Libertarians believe individuals should be sovereign over their own
    lives and that no one should be forced to sacrifice for the benefit of
    others. They believe men and women own their bodies and have rights over
    that “private property” which other individuals, groups, and
    governments may not violate.

    The principle of self-determination makes individuals free moral agents
    to determine their reproductive status. Since the woman is a free moral
    agent with sole dominion over her life, her claim to life is stronger
    than that of a fetus which has minimal self-consciousness and cognition
    and cannot engage in purposeful action. The woman’s right to
    self-determination means the choice to carry the child to term is hers
    alone.

    Overwhelmingly, government laws and regulations have negative unintended
    consequences, especially when government is prohibiting something that
    people demand. Abortion restrictions greatly increase the number of “late
    term” abortions as women are forced to raise money to pay for more
    expensive abortions and go long distances, and even to other states, for
    the medical procedure. Abortion prohibition creates a black
    market in abortions, leading to unprofessional abortions and even
    infection, mutilation, infertility and death.

    The above just scratches the surface of libertarian arguments.

  • QuestionMark666

    Abortion is a moral right—which should be left to the sole discretion of the woman involved; morally, nothing other than her wish in the matter is to be considered. Who can conceivably have the right to dictate to her what disposition she is to make of the functions of her own body? That’s the Libertarian perspective on termination a pregnancy. The 14th Amendment grants citizenship and rights only after BIRTH.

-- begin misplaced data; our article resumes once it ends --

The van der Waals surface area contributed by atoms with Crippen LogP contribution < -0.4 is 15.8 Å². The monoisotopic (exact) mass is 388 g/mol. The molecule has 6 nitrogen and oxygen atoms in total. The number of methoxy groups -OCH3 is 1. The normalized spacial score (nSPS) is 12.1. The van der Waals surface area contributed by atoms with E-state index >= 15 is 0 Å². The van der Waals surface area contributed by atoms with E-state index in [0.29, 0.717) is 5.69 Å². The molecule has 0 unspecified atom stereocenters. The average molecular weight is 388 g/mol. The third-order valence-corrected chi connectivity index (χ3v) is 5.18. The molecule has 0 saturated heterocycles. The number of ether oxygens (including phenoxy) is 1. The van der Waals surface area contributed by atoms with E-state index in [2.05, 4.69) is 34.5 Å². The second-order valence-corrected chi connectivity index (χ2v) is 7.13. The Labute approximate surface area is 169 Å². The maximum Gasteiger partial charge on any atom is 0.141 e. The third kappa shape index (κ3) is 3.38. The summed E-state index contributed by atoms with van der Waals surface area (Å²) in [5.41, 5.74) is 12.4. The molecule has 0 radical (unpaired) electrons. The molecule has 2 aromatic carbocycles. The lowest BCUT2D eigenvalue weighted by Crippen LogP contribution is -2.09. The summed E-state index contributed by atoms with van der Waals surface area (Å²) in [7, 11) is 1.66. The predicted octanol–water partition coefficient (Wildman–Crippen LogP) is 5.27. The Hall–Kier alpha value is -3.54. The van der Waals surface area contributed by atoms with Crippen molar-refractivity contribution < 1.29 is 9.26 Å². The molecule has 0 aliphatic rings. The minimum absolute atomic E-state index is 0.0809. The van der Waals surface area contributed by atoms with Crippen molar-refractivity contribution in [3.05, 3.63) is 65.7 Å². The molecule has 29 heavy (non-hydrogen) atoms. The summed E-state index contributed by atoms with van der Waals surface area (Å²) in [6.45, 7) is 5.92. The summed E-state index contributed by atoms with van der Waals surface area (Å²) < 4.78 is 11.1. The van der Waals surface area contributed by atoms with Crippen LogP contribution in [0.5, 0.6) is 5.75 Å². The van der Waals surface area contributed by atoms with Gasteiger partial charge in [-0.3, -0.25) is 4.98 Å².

Never mind the vicious nonsense of claiming that an embryo has a “right to life.” A piece of protoplasm has no rights—and no life in the human sense of the term. One may argue about the later stages of a pregnancy, but the essential issue concerns only the first three months. To equate a potential with an actual, is vicious; to advocate the sacrifice of the latter to the former, is unspeakable.

    Observe that by ascribing rights to the unborn, i.e., the nonliving, the anti-abortionists obliterate the rights of the living: the right of young people to set the course of their own lives. Procreation is not a duty: human beings are not stock-farm animals. For conscientious persons, an unwanted pregnancy is a disaster; to oppose its termination is to advocate sacrifice, not for the sake of anyone’s benefit, but for the sake of misery as a moral judgement, for the sake of forbidding happiness and fulfillment to living human beings.

    I cannot quite imagine the state of mind of a person who would wish to condemn a fellow human being to such a horror. I cannot project the degree of hatred required to make those women run around in crusades against abortion. Hatred is what they certainly project, not love for the embryos, which is a piece of nonsense no one could experience, but hatred, a virulent hatred for an unnamed object. Judging by the degree of those women’s intensity, I would say that it is an issue of self-esteem and that their fear is metaphysical. Their hatred is directed against human beings as such, against the mind, against reason, against ambition, against success, against love, against any value that brings happiness to human life. In compliance with the dishonesty that dominates today’s intellectual field, they call themselves “pro-life.”